Unlike in other countries, medical doctors in the Netherlands do not immediately start training to become a specialist immediately after graduation. They first work as ” ANIOS ” for a while . ANIOS stands for “ Physician Assistant Not Specialist Training ” and it is a position in which primary physicians usually work 1 to 3/4 years to gain clinical experience and expand their network within their desired specialty before applying for an ” AIOS ” (Physician Assistant in Specialist Training)position, namely a training place. Although it is technically possible to apply for an AIOS position immediately after obtaining your BIG registration, in practice it does not make sense to do so without relevant ANIOS experience for most hospital specialisms (outside the hospital, this is often possible easier). In addition, in this competitive labor market for doctors in the Netherlands, doctors without relevant work experience often have little chance of a training place. Not sure yet which way you want to go? Then work for a while as ANIOS in a broad specialism such as internal medicine, which forms a good basis for many specialties both within and outside the hospital.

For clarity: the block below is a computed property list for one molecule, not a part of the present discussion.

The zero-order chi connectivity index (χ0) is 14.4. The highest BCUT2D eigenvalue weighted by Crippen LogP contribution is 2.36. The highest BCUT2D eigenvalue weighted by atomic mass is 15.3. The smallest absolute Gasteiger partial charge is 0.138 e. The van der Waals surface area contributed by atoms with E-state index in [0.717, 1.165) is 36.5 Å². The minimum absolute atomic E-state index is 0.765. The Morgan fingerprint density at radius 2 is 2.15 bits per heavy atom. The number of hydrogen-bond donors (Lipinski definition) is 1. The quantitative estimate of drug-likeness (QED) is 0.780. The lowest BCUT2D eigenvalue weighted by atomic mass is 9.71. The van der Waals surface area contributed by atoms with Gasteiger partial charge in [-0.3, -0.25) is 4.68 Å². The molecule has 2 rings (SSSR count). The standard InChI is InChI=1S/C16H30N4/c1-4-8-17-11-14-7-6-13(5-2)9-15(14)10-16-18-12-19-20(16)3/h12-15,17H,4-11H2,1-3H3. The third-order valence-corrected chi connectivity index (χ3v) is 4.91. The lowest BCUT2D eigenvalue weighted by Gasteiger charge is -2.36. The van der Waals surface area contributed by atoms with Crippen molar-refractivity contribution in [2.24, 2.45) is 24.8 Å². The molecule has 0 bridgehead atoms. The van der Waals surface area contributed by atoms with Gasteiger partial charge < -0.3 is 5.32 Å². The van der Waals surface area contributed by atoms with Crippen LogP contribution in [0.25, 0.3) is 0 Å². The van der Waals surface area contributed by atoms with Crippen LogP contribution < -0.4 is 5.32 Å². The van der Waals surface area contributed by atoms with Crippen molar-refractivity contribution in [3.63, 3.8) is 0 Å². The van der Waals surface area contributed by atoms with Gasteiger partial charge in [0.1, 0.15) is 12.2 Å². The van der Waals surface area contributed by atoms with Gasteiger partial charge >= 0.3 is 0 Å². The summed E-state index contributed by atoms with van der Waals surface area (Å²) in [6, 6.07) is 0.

So, your first step is to find a job as ANIOS. There are several ways to apply for an ANIOS position. The easiest and also the way with the greatest chance of success is to respond to a vacancy. A second option is to do an open application. In other words, send an application letter and express your interest in a position without an official vacancy being open in that specific specialty. Most Dutch doctors find their first job during their semi-arts internship or oldest internship – the last internship that you do as a medical student, which often lasts 4 months and is within your preferred specialty. During this internship the doctors show their interest, they prove that they are suitable for that specialism and often arrange an ANIOS position before they graduate. That is why you rarely see vacancies in some hospital specialisms: the multitude of positions are already being claimed by the oldest interns during their studies. If your dream specialism is one of those specialties, there is almost no other way to find an ANIOS position than through an open application. Let’s take a closer look at how both application methods work.